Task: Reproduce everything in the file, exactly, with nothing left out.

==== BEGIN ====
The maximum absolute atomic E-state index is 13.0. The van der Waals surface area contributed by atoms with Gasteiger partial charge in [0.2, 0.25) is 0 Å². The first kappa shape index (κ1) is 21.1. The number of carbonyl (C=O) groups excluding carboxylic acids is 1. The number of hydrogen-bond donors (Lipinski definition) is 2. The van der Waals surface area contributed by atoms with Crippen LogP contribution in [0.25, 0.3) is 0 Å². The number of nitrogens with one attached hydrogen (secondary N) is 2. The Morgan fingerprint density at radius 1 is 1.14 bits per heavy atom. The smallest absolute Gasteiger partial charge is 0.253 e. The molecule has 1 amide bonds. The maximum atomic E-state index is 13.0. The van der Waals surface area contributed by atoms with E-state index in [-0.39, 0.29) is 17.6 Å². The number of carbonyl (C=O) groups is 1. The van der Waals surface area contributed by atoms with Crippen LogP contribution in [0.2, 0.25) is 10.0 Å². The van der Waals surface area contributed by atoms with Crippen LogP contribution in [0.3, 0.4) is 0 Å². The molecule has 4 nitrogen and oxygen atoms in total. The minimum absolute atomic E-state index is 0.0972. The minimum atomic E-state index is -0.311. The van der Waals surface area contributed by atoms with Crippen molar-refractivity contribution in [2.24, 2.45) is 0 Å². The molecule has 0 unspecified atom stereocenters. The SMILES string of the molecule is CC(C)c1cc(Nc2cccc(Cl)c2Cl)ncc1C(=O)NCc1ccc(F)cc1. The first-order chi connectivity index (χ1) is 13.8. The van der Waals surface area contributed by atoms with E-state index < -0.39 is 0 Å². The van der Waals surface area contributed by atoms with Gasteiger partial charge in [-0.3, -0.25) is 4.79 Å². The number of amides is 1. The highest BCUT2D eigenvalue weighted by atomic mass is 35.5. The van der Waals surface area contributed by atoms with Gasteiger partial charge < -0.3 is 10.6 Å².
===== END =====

The maximum absolute atomic E-state index is 13.0. The van der Waals surface area contributed by atoms with Gasteiger partial charge in [0.2, 0.25) is 0 Å². The first kappa shape index (κ1) is 21.1. The number of carbonyl (C=O) groups excluding carboxylic acids is 1. The number of hydrogen-bond donors (Lipinski definition) is 2. The van der Waals surface area contributed by atoms with Crippen LogP contribution in [0.25, 0.3) is 0 Å². The number of nitrogens with one attached hydrogen (secondary N) is 2. The Morgan fingerprint density at radius 1 is 1.14 bits per heavy atom. The smallest absolute Gasteiger partial charge is 0.253 e. The molecule has 1 amide bonds. The maximum atomic E-state index is 13.0. The van der Waals surface area contributed by atoms with E-state index in [-0.39, 0.29) is 17.6 Å². The number of carbonyl (C=O) groups is 1. The van der Waals surface area contributed by atoms with Crippen LogP contribution in [0.2, 0.25) is 10.0 Å². The van der Waals surface area contributed by atoms with Crippen LogP contribution in [0.3, 0.4) is 0 Å². The molecule has 4 nitrogen and oxygen atoms in total. The minimum absolute atomic E-state index is 0.0972. The minimum atomic E-state index is -0.311. The van der Waals surface area contributed by atoms with Crippen molar-refractivity contribution in [2.24, 2.45) is 0 Å². The molecule has 0 unspecified atom stereocenters. The SMILES string of the molecule is CC(C)c1cc(Nc2cccc(Cl)c2Cl)ncc1C(=O)NCc1ccc(F)cc1. The first-order chi connectivity index (χ1) is 13.8. The van der Waals surface area contributed by atoms with E-state index < -0.39 is 0 Å². The van der Waals surface area contributed by atoms with Gasteiger partial charge in [-0.3, -0.25) is 4.79 Å². The number of amides is 1. The highest BCUT2D eigenvalue weighted by atomic mass is 35.5. The van der Waals surface area contributed by atoms with Gasteiger partial charge < -0.3 is 10.6 Å².